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Older drivers out of control? Think again, new research says

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Older drivers often get a bad rap on the road, despite younger drivers statistically having more crashes.

But a new US study has shown older drivers actually adapt their thinking on the road to improve their detection of hazards.

Using a program called the Driver Aware Task and two groups – one aged 21 to 30 and another aged 65 to 79 – the researchers compared how sensitive younger and older drivers were to hazards as well as their tendency to miss hazards or have false alarms.

While the younger drivers were faster and more accurate at identifying hazards, older drivers simply adjusted the criteria they used to detect dangers when the traffic increased.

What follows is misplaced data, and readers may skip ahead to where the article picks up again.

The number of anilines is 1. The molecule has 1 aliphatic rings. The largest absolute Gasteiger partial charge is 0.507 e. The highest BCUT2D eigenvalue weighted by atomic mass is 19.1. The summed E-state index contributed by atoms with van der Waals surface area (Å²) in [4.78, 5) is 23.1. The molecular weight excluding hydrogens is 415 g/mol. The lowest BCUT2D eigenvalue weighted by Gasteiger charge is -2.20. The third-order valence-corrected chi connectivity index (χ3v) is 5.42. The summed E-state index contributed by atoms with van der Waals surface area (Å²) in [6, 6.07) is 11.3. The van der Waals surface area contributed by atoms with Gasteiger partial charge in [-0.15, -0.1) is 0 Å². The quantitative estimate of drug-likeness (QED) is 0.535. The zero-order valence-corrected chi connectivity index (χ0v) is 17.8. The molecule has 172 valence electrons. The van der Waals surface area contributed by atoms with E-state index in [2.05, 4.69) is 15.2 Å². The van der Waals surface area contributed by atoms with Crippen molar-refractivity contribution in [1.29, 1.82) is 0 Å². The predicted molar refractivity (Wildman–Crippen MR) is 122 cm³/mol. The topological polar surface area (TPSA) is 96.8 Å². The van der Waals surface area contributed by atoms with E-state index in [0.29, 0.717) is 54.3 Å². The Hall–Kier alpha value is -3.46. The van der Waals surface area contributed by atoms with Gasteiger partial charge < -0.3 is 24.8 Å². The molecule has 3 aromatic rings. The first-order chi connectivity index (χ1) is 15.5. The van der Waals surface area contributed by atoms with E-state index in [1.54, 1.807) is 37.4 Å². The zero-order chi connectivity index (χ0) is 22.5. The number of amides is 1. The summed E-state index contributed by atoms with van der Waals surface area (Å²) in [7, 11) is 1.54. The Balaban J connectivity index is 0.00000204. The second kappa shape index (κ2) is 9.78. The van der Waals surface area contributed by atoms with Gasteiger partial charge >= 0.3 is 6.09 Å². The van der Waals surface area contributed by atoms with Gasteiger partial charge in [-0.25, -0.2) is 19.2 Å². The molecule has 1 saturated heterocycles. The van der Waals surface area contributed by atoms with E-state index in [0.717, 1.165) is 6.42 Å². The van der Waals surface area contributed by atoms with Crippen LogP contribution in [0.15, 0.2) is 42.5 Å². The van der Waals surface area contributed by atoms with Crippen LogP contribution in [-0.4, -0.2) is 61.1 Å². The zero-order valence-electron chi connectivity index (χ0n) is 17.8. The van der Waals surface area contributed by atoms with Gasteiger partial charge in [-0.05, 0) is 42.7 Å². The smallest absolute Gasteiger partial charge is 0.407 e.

Older drivers were more likely to have false alarms – reporting a hazard when there wasn’t one – in heavy traffic.

But the researchers say this flexibility is a good thing, with potential for re-training older drivers who may be feeling less sure about getting behind the wheel.

Time to let nanna take you out for a spin?

Lauren Broomham

Lauren is a journalist for villages.com.au, agedcare101 and The Donaldson Sisters. Growing up in a big family in small town communities, she has always had a love for the written word, joining her local library at the age of six months. With over eight years' experience in writing and editing, she is a keen follower of news and current affairs with a nose for a good story.


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